For membership fees ranging from $50 to $150 per year, the magazine also offers other services such as tracking individuals' unrecorded flight miles and insuring passengers against mileage loss in the event an airline goes bankrupt.
Over the past several years, Midway, Braniff and MGM Grand have bitten the dust, financially speaking, and their passengers have had to forfeit their accrued mileage.
Petersen came up with the idea for his publication in the mid-'80s when he was flying thousands of miles for his former employer. "I read the fine print and found out you really could get free tickets," he says, referring to the early days of frequent-flier offers when a lot of passengers considered the offers to be just slightly this side of shady come-ons. After managing to get free tickets to Hawaii and Europe, he decided there was a good business opportunity in helping others do the same.
Most companies, as well as the state of Colorado, allow their employees to keep the flight miles they accumulate on business trips. Technically, the miles belong to the person whose name is on the ticket, says Andre Pettigrew, executive director of the state's Department of Personnel and General Support Services. While his department doesn't actually schedule ticketing, it does negotiate the travel contract with the designated carriers -- currently United.
Although the state does enjoy reduced fares because of its enormous buying power, individual employees cannot use the discounts for personal travel. And although they may keep the miles, they are encouraged to offer them to the state on a voluntary basis to further reduce the state's travel costs. "If they wish to, employees can use their miles to reduce the cost of their business travel, but we can't really demand that," says Pettigrew, "since the miles actually belong to the individual."
He agrees that bonus miles are not a primary factor in scheduling flights, the prime consideration being scheduling. To handle flight arrangements, the state contracts with approximately 50 travel agencies throughout Colorado.
Of the approximately 26,000 state employees, those who possibly log the most miles are in higher education. "I think people in general tend to overlook the fact that the state employs a large number of scientists such as archaeologists and anthropologists who fly all over the world on research projects," Pettigrew says. "For instance, if Wieman and Cornell -- state employees -- win the Nobel prize in physics, we'll have to fly them to Sweden and back."
Randy Krumpek, manager of travel services for Storage Technology, says that as with most other corporations, the computer storage company lets employees keep their miles "because it would require additional administrative effort to track the mileage," a cost not worth the animosity it could create among employees.
Krumpek adds that for leisure travel, StorageTek employees might fly in and out of the Colorado Springs airport to save on flight costs, but generally speaking business travel is based out of DIA because of the time factor ... and that after several months of experimenting, the Louisville-based company's usual route is via Church Ranch Road and 104th Avenue, "especially if there's congestion at the I-70 tunnel."
It's possible that it might be more efficient to schedule free tickets through corporate or in-house travel departments than commercial travel agencies.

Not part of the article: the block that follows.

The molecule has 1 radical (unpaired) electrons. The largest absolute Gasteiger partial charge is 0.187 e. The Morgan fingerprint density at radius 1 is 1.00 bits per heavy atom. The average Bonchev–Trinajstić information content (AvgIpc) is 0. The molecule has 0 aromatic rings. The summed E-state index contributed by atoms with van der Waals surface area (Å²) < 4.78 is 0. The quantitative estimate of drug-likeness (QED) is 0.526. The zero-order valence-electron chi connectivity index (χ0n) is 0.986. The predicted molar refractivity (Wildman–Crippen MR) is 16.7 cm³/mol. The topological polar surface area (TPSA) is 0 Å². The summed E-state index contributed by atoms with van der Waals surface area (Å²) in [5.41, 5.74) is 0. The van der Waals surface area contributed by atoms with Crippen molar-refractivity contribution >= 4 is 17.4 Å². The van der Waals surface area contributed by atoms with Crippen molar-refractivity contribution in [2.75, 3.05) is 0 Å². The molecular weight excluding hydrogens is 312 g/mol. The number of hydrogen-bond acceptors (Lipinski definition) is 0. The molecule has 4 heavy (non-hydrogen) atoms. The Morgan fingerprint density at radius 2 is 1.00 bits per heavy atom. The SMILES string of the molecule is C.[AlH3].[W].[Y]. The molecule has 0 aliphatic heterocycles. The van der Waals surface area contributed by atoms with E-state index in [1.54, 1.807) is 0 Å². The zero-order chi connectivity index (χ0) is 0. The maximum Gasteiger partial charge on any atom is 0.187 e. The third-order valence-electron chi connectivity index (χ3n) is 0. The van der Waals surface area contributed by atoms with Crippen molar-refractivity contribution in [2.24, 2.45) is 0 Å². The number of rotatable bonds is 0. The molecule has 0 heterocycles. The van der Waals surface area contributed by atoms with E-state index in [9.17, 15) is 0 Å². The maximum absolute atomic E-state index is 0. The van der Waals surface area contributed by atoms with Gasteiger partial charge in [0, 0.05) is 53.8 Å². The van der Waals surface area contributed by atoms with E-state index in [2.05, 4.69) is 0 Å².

According to Doris Schwarz, assistant manager of Destination Travel in Boulder, agencies aren't thrilled with frequent-flier programs because they don't receive any commission on the free tickets. "We'll work with our customers to try to schedule them on whatever airlines they're members of," she says, "and we'll record the information with their frequent-flier programs, but other than that, we don't get involved." This sentiment was echoed by an Automobile Association of America agent who said quite succinctly "we don't get involved."
Amassing frequent-flier miles has become a national hobby, with 278.6 billion miles redeemed in 1994 -- air-time worth $644 billion dollars. Nevertheless, as one industry wag noted, "It's a way for the airlines to make money out of empty seats." Even in the best of times, despite what stand-by fliers might conclude, the average paid per-flight load factor is only 67 percent. Nearly 7 percent of the remaining seats are filled by non-revenue tickets. The rest go empty.
The pioneer in issuing free tickets to loyal passengers was American Airlines, which began its AAdvantage program in 1981 and now serves as the industry benchmark for similar schemes.
According to Petersen, most airlines can't afford not to have some sort of frequent-flier program. The notion that if you offer cheap flights, "they will come," doesn't seem to work. Fledgling Western Pacific has tried it and after losing passengers to more expensive carriers with good freebies, "will probably implement a bonus program," Petersen says.
The other strategy airlines are using to strengthen their attraction to mileage hoarders is partnering. For instance, Frontier has allied with Continental, Reno Air joined the American Airlines programs, and American has a Visa card attached to it. Other airlines, such as Southwest, keep complexities to a minimum -- basically, you just get a certain number of free miles for every paid mile you fly.
Other airlines have entered the realm of partnering complexity to the extent that it takes a computer to figure it out -- miles for hotel nights, miles for charge-card purchases, miles in exchange for car-rental road miles, partnerships with non-U.S. carriers -- Haney's Denver/Prague flight included SAS -- and so on.
If you get involved in these programs and can't keep the bookkeeping straight, Petersen's magazine can help you. A sample issue may be ordered by calling (800) 333-5937.
Finally, although some airlines have increased the number of miles you need to fly to get free tickets, more airlines continue to spring up, providing more alternatives for accruing miles.
Fewer carriers for more passengers is a myth left over from the '80s. In the last several years, the skies have welcomed Western Pacific, Reno Air, Kiwi, Valujet, a new Midway -- out of Chicago -- and the re-hatching of Frontier.
"Airlines are like sports teams," Petersen says. "There's always someone around with a lot of money who's dream in life is to own one." And most of them are eager to ply you with free miles.